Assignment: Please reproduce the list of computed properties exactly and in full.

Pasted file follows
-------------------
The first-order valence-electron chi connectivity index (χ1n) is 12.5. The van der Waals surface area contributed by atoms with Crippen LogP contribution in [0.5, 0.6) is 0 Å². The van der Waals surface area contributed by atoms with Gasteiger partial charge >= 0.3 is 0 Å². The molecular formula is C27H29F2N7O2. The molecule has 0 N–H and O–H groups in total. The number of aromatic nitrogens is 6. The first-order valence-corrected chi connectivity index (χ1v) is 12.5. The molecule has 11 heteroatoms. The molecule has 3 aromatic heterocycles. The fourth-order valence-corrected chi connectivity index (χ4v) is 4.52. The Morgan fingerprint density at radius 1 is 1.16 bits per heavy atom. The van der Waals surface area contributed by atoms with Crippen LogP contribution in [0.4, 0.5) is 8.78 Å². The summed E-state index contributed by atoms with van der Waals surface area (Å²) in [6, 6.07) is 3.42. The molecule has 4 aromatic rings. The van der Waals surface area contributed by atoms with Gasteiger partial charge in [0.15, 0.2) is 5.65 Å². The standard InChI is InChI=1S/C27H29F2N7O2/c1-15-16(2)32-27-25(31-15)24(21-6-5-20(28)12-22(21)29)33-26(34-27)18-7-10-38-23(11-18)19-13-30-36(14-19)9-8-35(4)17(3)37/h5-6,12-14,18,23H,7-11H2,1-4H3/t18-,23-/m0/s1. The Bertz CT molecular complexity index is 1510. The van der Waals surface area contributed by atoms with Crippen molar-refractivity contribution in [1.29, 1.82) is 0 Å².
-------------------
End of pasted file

The first-order valence-electron chi connectivity index (χ1n) is 12.5. The van der Waals surface area contributed by atoms with Crippen LogP contribution in [0.5, 0.6) is 0 Å². The van der Waals surface area contributed by atoms with Gasteiger partial charge >= 0.3 is 0 Å². The molecular formula is C27H29F2N7O2. The molecule has 0 N–H and O–H groups in total. The number of aromatic nitrogens is 6. The first-order valence-corrected chi connectivity index (χ1v) is 12.5. The molecule has 11 heteroatoms. The molecule has 3 aromatic heterocycles. The fourth-order valence-corrected chi connectivity index (χ4v) is 4.52. The Morgan fingerprint density at radius 1 is 1.16 bits per heavy atom. The van der Waals surface area contributed by atoms with Crippen LogP contribution in [0.4, 0.5) is 8.78 Å². The summed E-state index contributed by atoms with van der Waals surface area (Å²) in [6, 6.07) is 3.42. The molecule has 4 aromatic rings. The van der Waals surface area contributed by atoms with Gasteiger partial charge in [0.15, 0.2) is 5.65 Å². The standard InChI is InChI=1S/C27H29F2N7O2/c1-15-16(2)32-27-25(31-15)24(21-6-5-20(28)12-22(21)29)33-26(34-27)18-7-10-38-23(11-18)19-13-30-36(14-19)9-8-35(4)17(3)37/h5-6,12-14,18,23H,7-11H2,1-4H3/t18-,23-/m0/s1. The Bertz CT molecular complexity index is 1510. The van der Waals surface area contributed by atoms with Crippen molar-refractivity contribution in [1.29, 1.82) is 0 Å².